Unions rally for raises, benefits

By Kiran Sood

Members of the Central Illinois Jobs with Justice chapter hosted a rally at the Alma Mater to discuss issues concerning University union workers Tuesday afternoon. Issues included living wages, decent health care coverage and employee benefits.

The protest began at the Hallene Gateway, continued to the Main Library, the Swanlund Administration building and ended at the Alma Mater.

Protestors marched through campus with signs reading, “We will strike for equity and fairness” and “I deserve a fair raise.”

Gene Vanderport, member of the Illinois Education Association, said the intent is to give the University a message. He said important goals of the program include pension issues, retroactive pay and working together at the same time.

“This morning, President White spoke about respect. He said that the most important thing for workers is respect,” said Chris Simeone, a negotiator present at the Rally for Local Workers and graduate student. “Being respected is a start. It is about respect when it comes to payday, well-being as employees and, most importantly, respect at the bargaining table.”

Simeone said the workers are demanding decent health care and living wages.

Phil Martini, a Union Representative and member of the Service Employees International Union, was an organizer of Tuesday’s rally. He said the negotiations currently under way with the University are not going well.

Martini said the University is denying the union “retroactive pay, and refusing bargains in parking, and health care.”

Germaine Light, member of the Illinois Education Association, said the people represented here are not just limited to the University, but include community members, churches, and politicians as well.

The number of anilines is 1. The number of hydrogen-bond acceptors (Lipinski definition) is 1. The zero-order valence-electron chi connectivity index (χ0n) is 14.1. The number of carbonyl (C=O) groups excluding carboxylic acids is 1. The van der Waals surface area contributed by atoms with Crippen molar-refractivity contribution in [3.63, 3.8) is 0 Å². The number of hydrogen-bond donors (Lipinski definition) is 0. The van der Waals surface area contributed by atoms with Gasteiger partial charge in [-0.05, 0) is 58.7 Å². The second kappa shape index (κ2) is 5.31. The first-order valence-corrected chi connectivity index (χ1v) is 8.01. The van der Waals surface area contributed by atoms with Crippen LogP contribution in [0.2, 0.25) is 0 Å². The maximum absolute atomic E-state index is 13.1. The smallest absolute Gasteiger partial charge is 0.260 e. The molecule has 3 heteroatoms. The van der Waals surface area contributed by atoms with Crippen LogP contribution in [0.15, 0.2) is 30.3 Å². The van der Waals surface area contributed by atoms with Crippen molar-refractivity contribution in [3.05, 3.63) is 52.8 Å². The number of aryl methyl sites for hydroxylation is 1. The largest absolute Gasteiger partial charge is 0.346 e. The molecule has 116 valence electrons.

“We are fighting for employees everywhere,” Light said. “We want good health care and pay for all employees.”

Jobs with Justice is a national organization with a branch in Chicago, Light said, and their protests are not limited to the University. Light and other members of the organization were on hand at the opening of the new Hilton Garden Inn, 1501 S. Neil St., and have protested the non-union labor at Wal-Mart Supercenter, 2610 N. Prospect Ave., before.

The University Unions United were sponsored by Central Illinois Jobs with Justice, a chapter of the National Jobs for Justice in central Illinois. The members of the Central Illinois Jobs with Justice present at the rally were the American Federation of State, County and Municipal Employees Council 31, The Illinois Education Association, the Graduate Employees’ Organization, the Service Employees International Union.

Victor Osuna, chief negotiator of the Municipal Employees, said the unions have been in negotiations with the University for a year now. They have still not reached a contract agreement, he said.

He said the reason the unions chose to march today was to make their presence known.

“We are not going to be divided, and this is going to be an interesting process,” Asuna said.

Robin Kaler, University’s associate chancellor for public affairs, said the school is working on the contracts, and she said that she recognizes the union’s rights to organize and protest.

“We are doing everything we can to come up with a fair and equitable contract that is within the boundaries of what we can afford,” she said.

Howard Berenbaum, member of the Union of Professional Employees and professor of psychology, said his goal is to negotiate in good faith with the University and support the unions. Carol Pruett, employee of Krannert Center for the Performing Arts and member of the International Association of Theatrical and Stage Employees, a labor union representing technicians, artisans and crafts persons in the entertainment industry, said there has been much difficulty reaching an agreement with the University. She said that she and her co-workers are among the lowest paid University employees.

Pruett said there has been difficulty reaching an agreement and a federal negotiator has been called.

Nancy Coddington, fellow Krannert employee, emphasized that the most important thing is a fair contract. She joined the protests when they began in late spring. She said the contract negotiations have not gone well, thus far.

“We are fighting for fairness and pay,” Coddington said.